In the UK we’re getting more and more stretches of road with ‘average speed checks’. Rather than simply measuring your speed as you pass a particular camera (or a particular policeman), your time over a distance between cameras – typically a few miles – is measured and you’re fined if your average speed exceeds the limit.
I’m not very keen on this, and I have some concerns about the amount of time I then spend looking at my speedometer, but I must admit the system does seem to do its job rather well; I imagine it will become the norm on most of our roads in due course.
Now, averages are funny things, of course. If you’re stuck in traffic for half the distance between two cameras, and moving at half the speed limit, you could then go infinitely fast for the other half and still be within the appropriate average. I imagine the authorities are banking on people not realising this.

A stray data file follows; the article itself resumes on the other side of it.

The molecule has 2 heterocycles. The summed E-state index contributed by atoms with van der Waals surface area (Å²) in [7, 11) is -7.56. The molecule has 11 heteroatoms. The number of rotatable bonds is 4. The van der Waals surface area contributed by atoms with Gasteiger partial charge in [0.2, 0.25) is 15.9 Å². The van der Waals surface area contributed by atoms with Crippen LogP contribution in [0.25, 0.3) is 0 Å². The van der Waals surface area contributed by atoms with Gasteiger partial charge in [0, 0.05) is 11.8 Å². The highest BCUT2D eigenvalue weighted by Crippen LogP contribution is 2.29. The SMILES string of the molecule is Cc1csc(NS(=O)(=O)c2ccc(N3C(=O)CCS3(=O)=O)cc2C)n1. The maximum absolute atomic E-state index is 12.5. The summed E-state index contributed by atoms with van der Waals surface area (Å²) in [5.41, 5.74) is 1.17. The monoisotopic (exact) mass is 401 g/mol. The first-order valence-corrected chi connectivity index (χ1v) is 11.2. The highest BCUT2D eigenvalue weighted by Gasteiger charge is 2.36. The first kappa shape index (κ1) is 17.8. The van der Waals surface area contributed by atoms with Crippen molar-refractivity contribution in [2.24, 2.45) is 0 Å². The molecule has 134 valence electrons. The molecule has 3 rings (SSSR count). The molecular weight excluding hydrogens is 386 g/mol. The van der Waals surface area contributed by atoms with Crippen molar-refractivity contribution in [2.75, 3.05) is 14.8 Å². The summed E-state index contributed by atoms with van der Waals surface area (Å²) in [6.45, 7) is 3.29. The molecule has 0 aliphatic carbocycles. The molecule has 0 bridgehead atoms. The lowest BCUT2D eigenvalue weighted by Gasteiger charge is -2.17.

Yesterday, as I drove a long stretch of monitored road, I was thinking about creating a system which would let you know what your personal real effective speed limit was at any time. It would need to know the positions of the cameras, but such a database could be built pretty quickly.
I just needed to press the trip-reset button as I went under a camera, and then I had a nice simple way to keep my average speed within limits until I reached the next one.
So until my next company, Below Average Inc., builds the full all-singing, all-dancing speed management product, this is very handy!